News Analysis: What should Budget 2023-24 be?

By Dr Khaqan Hassan Najeeb
June 07, 2023
Representational image. — Canva

The budget we present to the people of Pakistan June 9 must be an honest conversation. It must convey that our perpetual weakness to reform burgeoning expenditures or repair domestic resource mobilization (DRM) leaves the fiscal framework in a vulnerable position. Budget 2023-24 must then convey a sense of taking corrective action. It must lay the foundations for building a robust economy and a fairer society. This is not an easy ask and needs a courageous, astute and intellectually deep response from the government. Pakistan’s 250 million people are eagerly looking towards the authorities to show determination to tackle the big challenges in the budget. Federal fiscal expenditures have gone out of whack — the growth in expenditures in FY23 is over 25 per cent compared to a target of 3.0 per cent. Expenditure rationalization for fiscal savings has become imperative. Pakistan’s revenue collection is equally challenged. The FBR’s tax-to-GDP ratio has fallen to just 8.6 per cent in FY23. This takes us back to where Pakistan stood over a decade ago. The gravity of fiscal distress for FY24 is simply alarming. The net receipts of the federal government, estimated at nearly Rs6,000 billion, fall significantly short of paying for even the interest payments due on our domestic and foreign debt. The estimated interest payments are expected to cross Rs7,500 billion. Pakistan will have to borrow for all other expenditures including the running of civil government, pensions, defence, development, subsidies and grants. Authorities need to strategically cut expenditure growth in all these budget heads to a very modest level. To counter the rising interest payments, we have to raise revenue from the abnormal profits being incurred in the financial sector.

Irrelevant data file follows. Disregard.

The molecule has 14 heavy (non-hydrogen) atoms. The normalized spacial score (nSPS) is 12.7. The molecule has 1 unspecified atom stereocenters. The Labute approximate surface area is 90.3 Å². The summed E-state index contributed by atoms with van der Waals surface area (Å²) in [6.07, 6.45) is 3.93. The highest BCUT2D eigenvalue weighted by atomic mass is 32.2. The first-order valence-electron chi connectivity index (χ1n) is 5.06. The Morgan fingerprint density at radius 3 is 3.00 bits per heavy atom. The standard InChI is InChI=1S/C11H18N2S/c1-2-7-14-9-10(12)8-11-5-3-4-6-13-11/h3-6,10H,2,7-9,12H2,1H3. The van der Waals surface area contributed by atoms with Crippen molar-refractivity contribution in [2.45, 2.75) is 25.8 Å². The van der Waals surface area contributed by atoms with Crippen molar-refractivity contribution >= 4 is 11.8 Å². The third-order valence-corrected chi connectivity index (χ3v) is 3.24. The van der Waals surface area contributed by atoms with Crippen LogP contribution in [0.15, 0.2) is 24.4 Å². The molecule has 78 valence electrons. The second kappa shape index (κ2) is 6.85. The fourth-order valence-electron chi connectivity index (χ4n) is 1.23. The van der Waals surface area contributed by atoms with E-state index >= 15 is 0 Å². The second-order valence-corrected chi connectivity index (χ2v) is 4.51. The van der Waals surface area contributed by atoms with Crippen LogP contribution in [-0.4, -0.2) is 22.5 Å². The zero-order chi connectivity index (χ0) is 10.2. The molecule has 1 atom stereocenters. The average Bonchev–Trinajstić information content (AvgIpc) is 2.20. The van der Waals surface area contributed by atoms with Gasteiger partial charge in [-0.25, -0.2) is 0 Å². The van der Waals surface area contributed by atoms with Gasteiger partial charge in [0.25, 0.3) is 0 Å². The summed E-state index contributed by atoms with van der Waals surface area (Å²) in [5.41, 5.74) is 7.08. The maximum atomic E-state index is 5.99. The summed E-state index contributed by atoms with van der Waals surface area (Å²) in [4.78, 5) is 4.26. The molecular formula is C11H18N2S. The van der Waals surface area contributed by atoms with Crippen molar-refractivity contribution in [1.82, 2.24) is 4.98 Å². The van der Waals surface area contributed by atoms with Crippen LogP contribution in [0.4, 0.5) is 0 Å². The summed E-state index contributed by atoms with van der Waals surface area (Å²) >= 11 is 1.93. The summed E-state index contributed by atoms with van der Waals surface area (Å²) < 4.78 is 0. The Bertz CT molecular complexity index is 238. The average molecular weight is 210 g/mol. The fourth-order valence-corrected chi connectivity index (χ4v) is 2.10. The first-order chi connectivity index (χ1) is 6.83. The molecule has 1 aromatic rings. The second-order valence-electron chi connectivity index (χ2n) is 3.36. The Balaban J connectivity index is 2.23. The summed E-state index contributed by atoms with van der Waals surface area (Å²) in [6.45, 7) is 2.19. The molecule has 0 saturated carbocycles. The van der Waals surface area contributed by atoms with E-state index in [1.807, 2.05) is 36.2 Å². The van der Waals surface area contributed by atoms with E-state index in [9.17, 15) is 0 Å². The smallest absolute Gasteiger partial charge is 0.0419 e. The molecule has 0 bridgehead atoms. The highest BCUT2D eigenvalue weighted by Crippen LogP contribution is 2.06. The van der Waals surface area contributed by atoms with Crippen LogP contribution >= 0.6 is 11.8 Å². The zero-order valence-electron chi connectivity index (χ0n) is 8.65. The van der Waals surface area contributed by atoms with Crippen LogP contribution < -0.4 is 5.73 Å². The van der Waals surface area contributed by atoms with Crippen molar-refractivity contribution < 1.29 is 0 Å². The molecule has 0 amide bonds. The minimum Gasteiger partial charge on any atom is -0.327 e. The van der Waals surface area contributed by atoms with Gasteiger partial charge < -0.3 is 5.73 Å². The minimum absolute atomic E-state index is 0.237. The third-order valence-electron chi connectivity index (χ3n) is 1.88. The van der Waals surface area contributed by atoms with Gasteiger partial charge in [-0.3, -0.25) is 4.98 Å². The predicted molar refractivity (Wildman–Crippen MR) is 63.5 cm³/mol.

We have allowed the country’s fiscal deficit to be persistently large – 7.9 per cent in FY22 and estimated at 7.4 per cent in FY23. This has led to severe consequences. It has put fiscal and debt sustainability at risk. The need to finance large deficits has ballooned government borrowing from the financial sector and has crowded out private investment. Recurrent and large fiscal deficits have been harmful to the economy as they have fueled current account deficits and inflation in the country. Thus, the overarching principle for Budget 2023-24 is to ensure a smaller fiscal deficit and achieve zero primary deficit - a key condition laid by the IMF. The incoming budget cannot be yet another roundabout; it has to be an intersection, considering our serious state of affairs.

Let me lay down contours for framing Budget 2023-24 by addressing expenditure and revenue reforms. The principles for expenditure reform should ideally focus on adequate cost-of-living relief, which is responsible and affordable and prioritizes those most in need. This clearly must involve a rise in the income support programme by Rs250 billion, an increase in the minimum wage to Rs32,000 from Rs25,000, and pensions and salaries by 15 per cent. The private sector must follow suit. Crucially the budget must deliver historic reform on the expenditure side – including a framework of debt reprofiling, measures for saving through better public financial management including treasury single account, targeting of subsidies, a contributory pension system and monetization of perks of housing and cars. The budget must reduce federal spending by completing fiscal decentralization and cutting outlays in provincial areas of responsibility. Recent research by the World Bank has highlighted a potential of Rs 643 billion of savings annually. The government must be bold enough to reduce spending on devolved areas that are the domain of the provinces.